I wonder, though, if ‘survival mode’ could have skewed our view. I suspect that there are Divine fingerprints on our lives and circumstances that are not easily visible, but that we could see and celebrate with some careful, maybe forensic, examination.


Have you known God’s hand guiding, sustaining and providing for you? Can you see now, looking back, how He has been with you to comfort and to uphold you?


A timely verse from Scripture, a perfectly-timed phone call from another believer to cheer you up, a fortuitous, mask-affected bumping into someone from church in an unexpected place serving as a reminder you’re not alone, you’re not abandoned. These and a thousand other ways are the fingerprints of a loving Father who knows what we’re facing, and knows what we need. Did you see it for what it was at the time? Can you see it when you look back?


Flip the script a moment and consider this: Every moment of isolation and irritation served as instruments in God’s hands to teach you, to grow you, to show you yourself. Every longing for community with other believers served to undermine the presumption of community we’d embraced. Every tear cried on account of the suffering of loved ones in the church served to grow loving affection and concern for them. Every prompting to take the initiative and reach out grew your sensitivity to the prompting of the Spirit. Did you see it for what it was? As you look back, can you see how the long winter of COVID-19 has been a time of growth and refining?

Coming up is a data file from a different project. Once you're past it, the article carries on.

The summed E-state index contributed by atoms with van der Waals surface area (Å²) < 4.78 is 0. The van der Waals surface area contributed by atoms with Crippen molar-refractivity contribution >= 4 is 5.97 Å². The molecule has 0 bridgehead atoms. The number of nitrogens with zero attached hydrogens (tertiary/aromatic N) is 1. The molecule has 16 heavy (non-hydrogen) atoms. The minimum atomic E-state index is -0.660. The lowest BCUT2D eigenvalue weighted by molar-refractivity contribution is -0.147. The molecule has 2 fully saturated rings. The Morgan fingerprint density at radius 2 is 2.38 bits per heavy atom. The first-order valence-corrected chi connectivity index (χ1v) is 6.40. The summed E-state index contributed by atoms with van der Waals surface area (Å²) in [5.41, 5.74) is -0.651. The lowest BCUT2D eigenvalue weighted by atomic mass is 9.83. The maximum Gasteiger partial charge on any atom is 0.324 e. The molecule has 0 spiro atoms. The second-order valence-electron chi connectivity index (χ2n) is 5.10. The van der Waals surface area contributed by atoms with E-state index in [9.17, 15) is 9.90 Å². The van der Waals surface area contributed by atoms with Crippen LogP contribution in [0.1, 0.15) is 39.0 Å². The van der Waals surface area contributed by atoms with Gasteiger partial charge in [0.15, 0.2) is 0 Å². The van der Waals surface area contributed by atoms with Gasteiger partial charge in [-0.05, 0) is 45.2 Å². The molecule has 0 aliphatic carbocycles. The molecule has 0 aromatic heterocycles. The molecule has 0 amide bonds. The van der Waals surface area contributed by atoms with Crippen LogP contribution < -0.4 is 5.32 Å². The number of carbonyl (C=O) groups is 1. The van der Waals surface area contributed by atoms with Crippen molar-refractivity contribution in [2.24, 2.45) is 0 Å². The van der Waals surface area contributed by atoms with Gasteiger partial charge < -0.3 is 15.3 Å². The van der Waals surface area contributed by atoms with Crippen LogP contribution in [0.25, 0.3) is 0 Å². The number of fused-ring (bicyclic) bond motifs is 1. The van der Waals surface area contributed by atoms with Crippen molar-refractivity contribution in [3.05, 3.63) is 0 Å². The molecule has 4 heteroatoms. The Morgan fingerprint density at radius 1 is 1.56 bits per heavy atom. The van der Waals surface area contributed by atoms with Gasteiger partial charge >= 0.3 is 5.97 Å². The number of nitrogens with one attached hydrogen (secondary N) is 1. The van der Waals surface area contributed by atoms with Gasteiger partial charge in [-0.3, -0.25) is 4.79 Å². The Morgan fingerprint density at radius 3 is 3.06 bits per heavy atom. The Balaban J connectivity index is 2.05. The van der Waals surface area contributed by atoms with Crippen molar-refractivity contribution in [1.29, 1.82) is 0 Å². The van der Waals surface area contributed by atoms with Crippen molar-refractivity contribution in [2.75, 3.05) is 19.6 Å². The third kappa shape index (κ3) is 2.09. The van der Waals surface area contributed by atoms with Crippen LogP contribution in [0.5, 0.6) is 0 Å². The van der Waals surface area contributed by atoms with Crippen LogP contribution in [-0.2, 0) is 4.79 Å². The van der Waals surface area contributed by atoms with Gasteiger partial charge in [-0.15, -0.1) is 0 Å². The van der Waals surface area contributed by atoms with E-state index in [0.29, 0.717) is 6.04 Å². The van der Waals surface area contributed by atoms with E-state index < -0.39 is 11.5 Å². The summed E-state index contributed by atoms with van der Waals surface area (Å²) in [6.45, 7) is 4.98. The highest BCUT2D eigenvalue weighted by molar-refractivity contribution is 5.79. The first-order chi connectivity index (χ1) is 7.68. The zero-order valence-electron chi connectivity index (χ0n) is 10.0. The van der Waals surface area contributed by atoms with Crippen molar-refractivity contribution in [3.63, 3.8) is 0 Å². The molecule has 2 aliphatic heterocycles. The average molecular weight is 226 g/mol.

God has been with us in the ‘fire and flood’, just like He promised his people (Isaiah 43:1-3).


You may have come across a piece of work entitled ‘Footprints’ (click here if not). The premise is that a person takes a moment to reflect on life and recalls all the terrible, painful circumstances they’ve encountered. As they look more closely, they see that during the good times, when things were just as they’d hoped, there were two sets of footprints walking along a sandy beach; their own and those of Jesus. Curiously, however, when times were hard, there was just one. Their logical conclusion? That in those times, the Lord had abandoned them, left them to it and met them on the other side. That walking together resumed when things were back to normal.